Watching the Yes Men are revolting was very interesting because not only were their activisms funny to watch, but also because we were able to see the behind the scenes of how they do it, how they plan it, and the relationship between Andy and Mike. However there was one thing that I could not agree about. On Thursday, when the Yes Men came, they talked about how these activisms are easy and that anyone could make a film. When a student asked, “do you think think that race matters when doing these activisms?”, they said “no, I don’t think it was easier because we were white” and then the audience got loud. If I did the same thing as the Yes Men did, they would probably send me back to Japan and I would not be able to make a living after that because no company would hire me because they would be worried that I would not follow their rules, and do activisms if I disagree with the company. Yes, it might be easy to make an action, but I think that the level of risks that come along with that action is different depending on who is making the action.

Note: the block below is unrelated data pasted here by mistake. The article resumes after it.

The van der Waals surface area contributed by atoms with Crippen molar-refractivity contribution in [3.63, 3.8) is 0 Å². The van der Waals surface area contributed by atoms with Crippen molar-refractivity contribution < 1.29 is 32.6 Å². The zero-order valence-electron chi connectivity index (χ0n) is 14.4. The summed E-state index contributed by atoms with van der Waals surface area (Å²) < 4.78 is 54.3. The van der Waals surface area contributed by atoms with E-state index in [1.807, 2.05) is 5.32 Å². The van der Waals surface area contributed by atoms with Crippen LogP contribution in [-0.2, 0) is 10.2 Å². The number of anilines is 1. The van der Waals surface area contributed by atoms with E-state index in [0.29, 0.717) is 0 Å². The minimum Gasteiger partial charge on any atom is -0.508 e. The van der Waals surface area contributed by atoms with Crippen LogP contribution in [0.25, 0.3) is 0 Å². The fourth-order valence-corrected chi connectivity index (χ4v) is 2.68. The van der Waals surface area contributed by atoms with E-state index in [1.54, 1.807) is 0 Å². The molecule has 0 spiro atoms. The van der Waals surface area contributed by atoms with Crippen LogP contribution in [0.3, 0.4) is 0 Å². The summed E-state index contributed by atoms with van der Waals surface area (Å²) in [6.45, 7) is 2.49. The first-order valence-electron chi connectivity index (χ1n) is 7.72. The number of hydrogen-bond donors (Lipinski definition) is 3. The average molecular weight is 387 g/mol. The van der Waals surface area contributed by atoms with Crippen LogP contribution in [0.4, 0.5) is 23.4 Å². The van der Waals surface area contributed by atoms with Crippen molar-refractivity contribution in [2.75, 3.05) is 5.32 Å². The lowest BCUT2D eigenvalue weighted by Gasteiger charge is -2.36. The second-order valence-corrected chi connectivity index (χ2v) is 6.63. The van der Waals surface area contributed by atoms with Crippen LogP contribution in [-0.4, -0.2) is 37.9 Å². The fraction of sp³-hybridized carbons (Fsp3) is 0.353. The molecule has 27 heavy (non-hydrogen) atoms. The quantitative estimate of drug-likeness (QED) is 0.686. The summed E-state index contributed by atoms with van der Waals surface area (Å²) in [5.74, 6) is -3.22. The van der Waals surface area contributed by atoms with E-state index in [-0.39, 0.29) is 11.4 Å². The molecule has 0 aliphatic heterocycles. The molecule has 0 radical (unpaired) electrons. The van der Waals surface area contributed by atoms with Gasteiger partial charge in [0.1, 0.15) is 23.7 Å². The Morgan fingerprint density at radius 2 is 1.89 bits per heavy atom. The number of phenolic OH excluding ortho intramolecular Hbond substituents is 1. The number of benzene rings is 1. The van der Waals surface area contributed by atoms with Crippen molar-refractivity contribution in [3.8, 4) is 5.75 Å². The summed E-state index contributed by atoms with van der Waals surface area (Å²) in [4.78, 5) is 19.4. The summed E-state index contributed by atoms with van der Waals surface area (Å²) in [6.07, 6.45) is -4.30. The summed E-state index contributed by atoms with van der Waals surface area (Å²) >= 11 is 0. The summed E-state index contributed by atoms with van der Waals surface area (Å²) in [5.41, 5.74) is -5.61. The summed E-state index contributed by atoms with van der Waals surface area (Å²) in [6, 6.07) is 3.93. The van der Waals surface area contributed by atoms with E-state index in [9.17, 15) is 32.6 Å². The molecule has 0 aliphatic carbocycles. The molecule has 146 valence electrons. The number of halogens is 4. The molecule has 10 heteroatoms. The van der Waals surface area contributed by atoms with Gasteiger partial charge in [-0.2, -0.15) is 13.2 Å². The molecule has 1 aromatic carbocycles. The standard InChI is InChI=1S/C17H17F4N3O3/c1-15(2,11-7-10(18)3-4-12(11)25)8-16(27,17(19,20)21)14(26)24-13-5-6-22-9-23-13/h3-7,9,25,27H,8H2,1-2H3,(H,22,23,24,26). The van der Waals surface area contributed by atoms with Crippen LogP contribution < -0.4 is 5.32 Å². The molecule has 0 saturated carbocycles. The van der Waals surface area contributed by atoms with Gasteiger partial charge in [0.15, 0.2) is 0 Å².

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2 responses »

  1. zainjazara says:

    I completely agree with you. Unfortunately, I think race plays a huge factor in how actions are perceived, and the whole Black Lives Matter movement speaks to this! I wish I could have shown the Yes Men the video we saw in class that compares how the media reports on a Black crowd versus a White crowd. We we saw young White men burning and trashing the streets, they were just a “rowdy” bunch, but Black protesters were “thugs.”

  2. gabrielledas says:

    Although I agree that in general, the perception of one’s actions are determined, privileged, allowed, denied, etc. by one’s race, in the case of the Yes Men, I would really like to defend their statement that their actions are less-so to do with just race and more to do with economic and educational privilege. These are two very well off, educated men who know what they are talking about in terms of climate change, corporate lingo, business etiquette and that anyone who is willing and able to “disguise” themselves into the worlds that they are infiltrating could easily do the same. And, while much of educational privilege is to do with race and the access that creates to higher education, I was, frankly disappointed in our student body at that moment for so audibly disagreeing with what they had to say even though the question was pointed and essentially called on them to comment on racial privilege although that was not their topic of discussion.

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